[I]n 1989 Congress expanded the “permissible purposes” for which a credit bureau could furnish a report by allowing federal grand juries to take a look at people’s credit files. . . . Among the 23 amendments passed since 1990, Congress has added child support obligations to credit reports, later making disclosure of credit reports to state and local child support agencies a “permissible purpose.” In 1996 Congress allowed disclosure of credit report information to the Federal Bureau of Investigation for counterintelligence purposes. After a heavy revamp of the law’s provisions in 1996, Congress in 1997 allowed the use of credit reports for investigations of people related to security clearances . . . . Terrorism opened credit bureaus’ files to the government yet further. In the USA-PATRIOT Act, Congress allowed the release to government officials of consumer reports “and all other information in a consumer’s file” for counterterrorism purposes. . . . In 2006 Congress made it a “permissible purpose” to provide a consumer report to the Federal Deposit Insurance Corporation or the National Credit Union Administration as part of their preparation for appointment as conservator, receiver, or liquidating agent for depository institutions or credit unions. And in 2007 Congress made it a permissible purpose to provide a consumer report to a government agency in connection with the issuance of government-sponsored, individually billed travel charge cards. . . .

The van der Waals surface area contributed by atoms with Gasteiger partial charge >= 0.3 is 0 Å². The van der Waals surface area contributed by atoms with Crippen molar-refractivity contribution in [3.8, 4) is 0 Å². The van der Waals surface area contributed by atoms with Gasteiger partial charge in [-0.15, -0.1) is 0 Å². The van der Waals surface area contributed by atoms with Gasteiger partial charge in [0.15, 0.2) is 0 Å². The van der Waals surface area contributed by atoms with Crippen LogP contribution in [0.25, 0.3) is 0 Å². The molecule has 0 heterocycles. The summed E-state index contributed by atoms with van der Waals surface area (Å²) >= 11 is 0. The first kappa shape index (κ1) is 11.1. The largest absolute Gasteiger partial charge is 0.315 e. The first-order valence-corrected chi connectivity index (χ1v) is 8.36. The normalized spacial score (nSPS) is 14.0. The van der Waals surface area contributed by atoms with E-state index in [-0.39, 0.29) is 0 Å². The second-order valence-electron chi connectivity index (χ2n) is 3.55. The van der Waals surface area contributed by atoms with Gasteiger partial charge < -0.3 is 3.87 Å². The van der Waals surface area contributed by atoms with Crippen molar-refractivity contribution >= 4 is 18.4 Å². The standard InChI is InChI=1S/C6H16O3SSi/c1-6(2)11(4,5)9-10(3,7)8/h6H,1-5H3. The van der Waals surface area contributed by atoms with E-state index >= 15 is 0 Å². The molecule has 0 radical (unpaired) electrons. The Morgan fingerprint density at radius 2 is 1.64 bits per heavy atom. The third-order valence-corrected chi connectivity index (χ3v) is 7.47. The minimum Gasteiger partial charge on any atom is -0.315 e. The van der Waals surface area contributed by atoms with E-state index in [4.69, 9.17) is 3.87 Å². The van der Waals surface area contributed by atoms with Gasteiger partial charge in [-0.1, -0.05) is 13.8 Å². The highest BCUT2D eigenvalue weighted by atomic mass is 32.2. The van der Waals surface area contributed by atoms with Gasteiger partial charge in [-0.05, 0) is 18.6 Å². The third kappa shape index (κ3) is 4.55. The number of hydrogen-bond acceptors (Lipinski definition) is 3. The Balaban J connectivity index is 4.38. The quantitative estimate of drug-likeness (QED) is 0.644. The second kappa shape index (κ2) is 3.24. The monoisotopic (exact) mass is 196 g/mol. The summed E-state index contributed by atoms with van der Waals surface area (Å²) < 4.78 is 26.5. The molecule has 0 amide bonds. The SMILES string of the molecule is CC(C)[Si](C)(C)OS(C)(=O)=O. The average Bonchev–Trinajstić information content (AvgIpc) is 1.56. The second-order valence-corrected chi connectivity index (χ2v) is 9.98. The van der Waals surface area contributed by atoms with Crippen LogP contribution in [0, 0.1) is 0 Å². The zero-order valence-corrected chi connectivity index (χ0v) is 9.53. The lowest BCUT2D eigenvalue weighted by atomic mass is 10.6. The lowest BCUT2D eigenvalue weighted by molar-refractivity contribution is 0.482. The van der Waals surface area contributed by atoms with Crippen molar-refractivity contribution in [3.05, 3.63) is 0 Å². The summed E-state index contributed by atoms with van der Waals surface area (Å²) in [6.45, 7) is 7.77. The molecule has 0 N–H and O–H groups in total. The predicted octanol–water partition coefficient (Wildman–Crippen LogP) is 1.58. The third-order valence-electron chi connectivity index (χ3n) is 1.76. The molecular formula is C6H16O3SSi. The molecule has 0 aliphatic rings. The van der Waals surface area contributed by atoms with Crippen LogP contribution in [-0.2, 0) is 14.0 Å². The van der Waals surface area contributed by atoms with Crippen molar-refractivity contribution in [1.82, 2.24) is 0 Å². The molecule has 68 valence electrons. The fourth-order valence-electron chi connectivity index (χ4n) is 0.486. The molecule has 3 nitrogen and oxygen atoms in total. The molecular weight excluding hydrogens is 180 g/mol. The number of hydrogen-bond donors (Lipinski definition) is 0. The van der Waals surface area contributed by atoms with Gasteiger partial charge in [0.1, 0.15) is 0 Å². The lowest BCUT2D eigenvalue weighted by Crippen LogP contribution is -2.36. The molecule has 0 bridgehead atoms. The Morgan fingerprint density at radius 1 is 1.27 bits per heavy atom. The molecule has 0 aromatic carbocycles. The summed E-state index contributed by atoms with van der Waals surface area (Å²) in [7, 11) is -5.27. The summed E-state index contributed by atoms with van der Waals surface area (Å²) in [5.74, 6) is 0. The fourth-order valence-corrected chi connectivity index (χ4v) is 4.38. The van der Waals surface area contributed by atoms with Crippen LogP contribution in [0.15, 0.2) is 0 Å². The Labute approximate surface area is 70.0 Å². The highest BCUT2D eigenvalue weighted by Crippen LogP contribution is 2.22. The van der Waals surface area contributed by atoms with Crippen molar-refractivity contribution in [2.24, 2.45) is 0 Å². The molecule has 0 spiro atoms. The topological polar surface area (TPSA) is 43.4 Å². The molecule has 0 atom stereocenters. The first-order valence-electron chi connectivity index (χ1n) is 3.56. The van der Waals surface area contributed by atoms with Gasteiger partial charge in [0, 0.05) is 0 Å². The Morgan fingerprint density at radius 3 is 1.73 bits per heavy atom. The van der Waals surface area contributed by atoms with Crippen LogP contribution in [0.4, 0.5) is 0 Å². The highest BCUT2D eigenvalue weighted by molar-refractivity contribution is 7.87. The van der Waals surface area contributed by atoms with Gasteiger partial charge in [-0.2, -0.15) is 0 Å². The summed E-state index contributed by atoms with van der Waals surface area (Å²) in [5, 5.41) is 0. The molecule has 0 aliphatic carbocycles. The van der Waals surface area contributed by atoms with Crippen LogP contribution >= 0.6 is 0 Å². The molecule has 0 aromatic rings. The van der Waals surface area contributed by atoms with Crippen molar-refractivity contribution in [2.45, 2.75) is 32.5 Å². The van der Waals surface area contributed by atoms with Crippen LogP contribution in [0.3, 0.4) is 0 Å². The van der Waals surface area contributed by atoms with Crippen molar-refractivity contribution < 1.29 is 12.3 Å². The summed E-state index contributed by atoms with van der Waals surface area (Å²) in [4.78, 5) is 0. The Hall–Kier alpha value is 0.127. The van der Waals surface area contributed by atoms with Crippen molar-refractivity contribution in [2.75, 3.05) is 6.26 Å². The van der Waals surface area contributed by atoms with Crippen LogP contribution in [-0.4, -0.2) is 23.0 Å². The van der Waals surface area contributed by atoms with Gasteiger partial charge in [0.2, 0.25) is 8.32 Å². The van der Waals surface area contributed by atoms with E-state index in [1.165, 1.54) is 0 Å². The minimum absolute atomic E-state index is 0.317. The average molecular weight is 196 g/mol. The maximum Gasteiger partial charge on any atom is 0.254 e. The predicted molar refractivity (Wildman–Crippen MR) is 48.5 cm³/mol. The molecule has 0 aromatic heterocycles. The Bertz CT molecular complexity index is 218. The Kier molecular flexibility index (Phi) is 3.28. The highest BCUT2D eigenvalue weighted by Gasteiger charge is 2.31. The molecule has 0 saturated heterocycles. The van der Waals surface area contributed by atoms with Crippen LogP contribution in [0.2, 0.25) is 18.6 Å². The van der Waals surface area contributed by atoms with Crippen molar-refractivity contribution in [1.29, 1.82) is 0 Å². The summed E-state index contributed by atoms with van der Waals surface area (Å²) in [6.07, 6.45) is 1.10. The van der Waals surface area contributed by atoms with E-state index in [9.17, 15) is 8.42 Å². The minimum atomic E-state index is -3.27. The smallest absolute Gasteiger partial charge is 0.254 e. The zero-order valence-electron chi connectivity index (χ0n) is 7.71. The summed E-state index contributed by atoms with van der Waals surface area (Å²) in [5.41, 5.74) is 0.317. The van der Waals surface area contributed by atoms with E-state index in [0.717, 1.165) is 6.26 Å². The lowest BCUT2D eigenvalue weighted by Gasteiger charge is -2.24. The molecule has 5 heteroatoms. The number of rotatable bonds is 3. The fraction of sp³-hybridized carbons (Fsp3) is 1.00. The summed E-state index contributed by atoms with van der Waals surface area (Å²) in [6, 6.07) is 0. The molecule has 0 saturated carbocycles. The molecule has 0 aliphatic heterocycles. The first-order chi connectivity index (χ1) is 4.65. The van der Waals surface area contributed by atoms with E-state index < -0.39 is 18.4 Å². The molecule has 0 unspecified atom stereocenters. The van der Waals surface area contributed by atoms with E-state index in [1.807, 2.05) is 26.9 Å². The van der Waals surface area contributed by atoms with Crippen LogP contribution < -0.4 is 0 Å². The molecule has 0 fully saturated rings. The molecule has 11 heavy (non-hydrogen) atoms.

You get the picture. The fact is that far and away the entity most to be feared for potential misuse of your private information is the government itself, and giving it more regulatory authority only makes that problem worse, not better.
Harper's proposed solution? He doesn't give a lot of details, but the gist consists of three points: (1) repeal the FCRA in its entirety, (2) declare in a one-line statute that consumer data reported to a credit bureau is held in "a confidential trust for the benefit of the consumer," and (3) let the common law take it from there.
Under this regime, if the credit bureaus want to use your information, they would either need to get your permission, or alternatively pay you (in some form) to allow them to use it. In the case of credit reporting, you would very likely give your permission, because you would need to have credit bureau reporting in order to obtain credit. For other uses, the experience with companies like Google and Facebook shows that most people will gladly give up plenty of personal information in return for nominal and often non-monetary consideration like free use of a website. Others (like yours truly) aren't so glad to do this, so they'd have to pay me more, or maybe they couldn't use my information for other purposes. Too bad for them. What about this doesn't work?